Way back in 1990, the Internet was in its infancy, Facebook’s Mark Zuckerberg was in grade school, and a single-family home in the Bay Area’s most affluent counties could be had for about $350,000 at the most — despite 30-year, fixed-rate mortgages that averaged 10.13 percent.
Today’s mortgage rates are low by historical standards, but Northern California has become one of the most expensive places in the U.S. to purchase a home, the result of intense demand amid inventory shortages and construction rates that have failed to keep up with population growth. Archived data from the California Association of Realtors shows just how different U.S., state, and Bay Area home prices were when Joe Montana was the king of San Francisco and Mark McGwire and Jose Canseco reigned supreme in Oakland:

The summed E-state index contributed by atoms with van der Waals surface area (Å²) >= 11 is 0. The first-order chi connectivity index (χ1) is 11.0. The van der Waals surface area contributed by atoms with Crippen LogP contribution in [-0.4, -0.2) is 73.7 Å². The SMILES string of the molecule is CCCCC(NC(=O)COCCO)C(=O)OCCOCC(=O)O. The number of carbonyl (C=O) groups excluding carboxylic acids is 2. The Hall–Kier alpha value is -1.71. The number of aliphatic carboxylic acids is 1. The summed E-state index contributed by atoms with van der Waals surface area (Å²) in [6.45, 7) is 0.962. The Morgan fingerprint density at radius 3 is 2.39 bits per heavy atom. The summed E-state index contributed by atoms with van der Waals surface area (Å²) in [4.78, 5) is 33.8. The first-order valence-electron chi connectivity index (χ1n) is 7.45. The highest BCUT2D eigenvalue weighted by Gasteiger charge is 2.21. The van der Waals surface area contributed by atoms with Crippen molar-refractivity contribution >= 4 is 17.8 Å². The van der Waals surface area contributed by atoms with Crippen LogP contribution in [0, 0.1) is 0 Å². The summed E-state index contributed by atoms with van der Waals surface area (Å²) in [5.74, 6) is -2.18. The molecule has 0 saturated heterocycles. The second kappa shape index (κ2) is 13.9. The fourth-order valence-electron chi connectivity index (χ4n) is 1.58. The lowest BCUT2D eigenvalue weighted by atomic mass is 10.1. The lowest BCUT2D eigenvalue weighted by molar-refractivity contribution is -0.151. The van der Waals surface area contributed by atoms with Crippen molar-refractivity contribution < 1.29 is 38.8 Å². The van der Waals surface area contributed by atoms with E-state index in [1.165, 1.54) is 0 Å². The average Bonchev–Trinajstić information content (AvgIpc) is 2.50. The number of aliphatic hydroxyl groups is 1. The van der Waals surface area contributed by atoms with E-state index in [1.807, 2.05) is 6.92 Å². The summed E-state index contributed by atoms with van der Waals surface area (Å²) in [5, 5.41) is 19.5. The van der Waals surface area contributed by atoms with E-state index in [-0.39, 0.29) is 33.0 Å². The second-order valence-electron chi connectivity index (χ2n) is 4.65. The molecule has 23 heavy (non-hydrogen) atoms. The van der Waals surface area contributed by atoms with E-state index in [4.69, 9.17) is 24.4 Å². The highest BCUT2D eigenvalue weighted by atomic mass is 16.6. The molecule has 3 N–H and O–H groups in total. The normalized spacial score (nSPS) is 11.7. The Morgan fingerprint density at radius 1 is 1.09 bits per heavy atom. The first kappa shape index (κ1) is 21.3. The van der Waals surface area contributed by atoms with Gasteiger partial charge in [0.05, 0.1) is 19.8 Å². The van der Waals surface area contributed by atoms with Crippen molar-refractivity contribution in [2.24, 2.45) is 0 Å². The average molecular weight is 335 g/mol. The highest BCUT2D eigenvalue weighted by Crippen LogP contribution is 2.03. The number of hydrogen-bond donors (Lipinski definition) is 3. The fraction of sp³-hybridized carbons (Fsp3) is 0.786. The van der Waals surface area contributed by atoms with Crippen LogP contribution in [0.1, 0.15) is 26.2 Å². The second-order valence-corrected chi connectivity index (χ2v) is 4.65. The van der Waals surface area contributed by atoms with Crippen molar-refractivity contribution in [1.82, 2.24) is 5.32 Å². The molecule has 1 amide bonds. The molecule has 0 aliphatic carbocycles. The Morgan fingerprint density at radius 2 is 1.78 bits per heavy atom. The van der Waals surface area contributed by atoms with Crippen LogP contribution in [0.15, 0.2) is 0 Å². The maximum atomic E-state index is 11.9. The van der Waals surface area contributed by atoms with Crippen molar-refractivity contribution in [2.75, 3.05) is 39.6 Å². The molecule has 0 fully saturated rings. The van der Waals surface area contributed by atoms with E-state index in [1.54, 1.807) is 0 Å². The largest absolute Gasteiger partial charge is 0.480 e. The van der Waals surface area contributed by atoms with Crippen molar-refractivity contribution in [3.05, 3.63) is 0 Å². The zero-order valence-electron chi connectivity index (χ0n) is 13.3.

United States: Twenty-five years ago, the median-priced U.S. home could be yours for less than six figures: $97,300. By the end of 2015, national prices had climbed to an all-time high of $223,900, a long-term gain of 130 percent.
California: Golden State homes still cost about twice as much as the national average in 1990: $193,770. By the end of last year, a single-family California home had a median sales price of $474,420 — still short of the 2007 peak but 145 percent more than 1990 prices.
San Mateo County: CAR also lacks 1990 data for San Mateo County median prices, but one year later they stood at $328,310. By the end of last year, homes in the county were priced at $1,250,000, up 281 percent over 25 years. San Mateo home prices closed 2015 at a record high.
Santa Clara County: If old-school prices in San Francisco seem unbeleivably inexpensive by today’s standards, consider Silicon Valley’s hub, where a home ran $245,670 in 1990. That’s 287 percent less than CAR’s most recent numbers, which peg the median at $950,410, a Santa Clara County record. After dropping by about 20 percent in 2007 and 2008, prices in the county bounced back by about the same amount in 2013.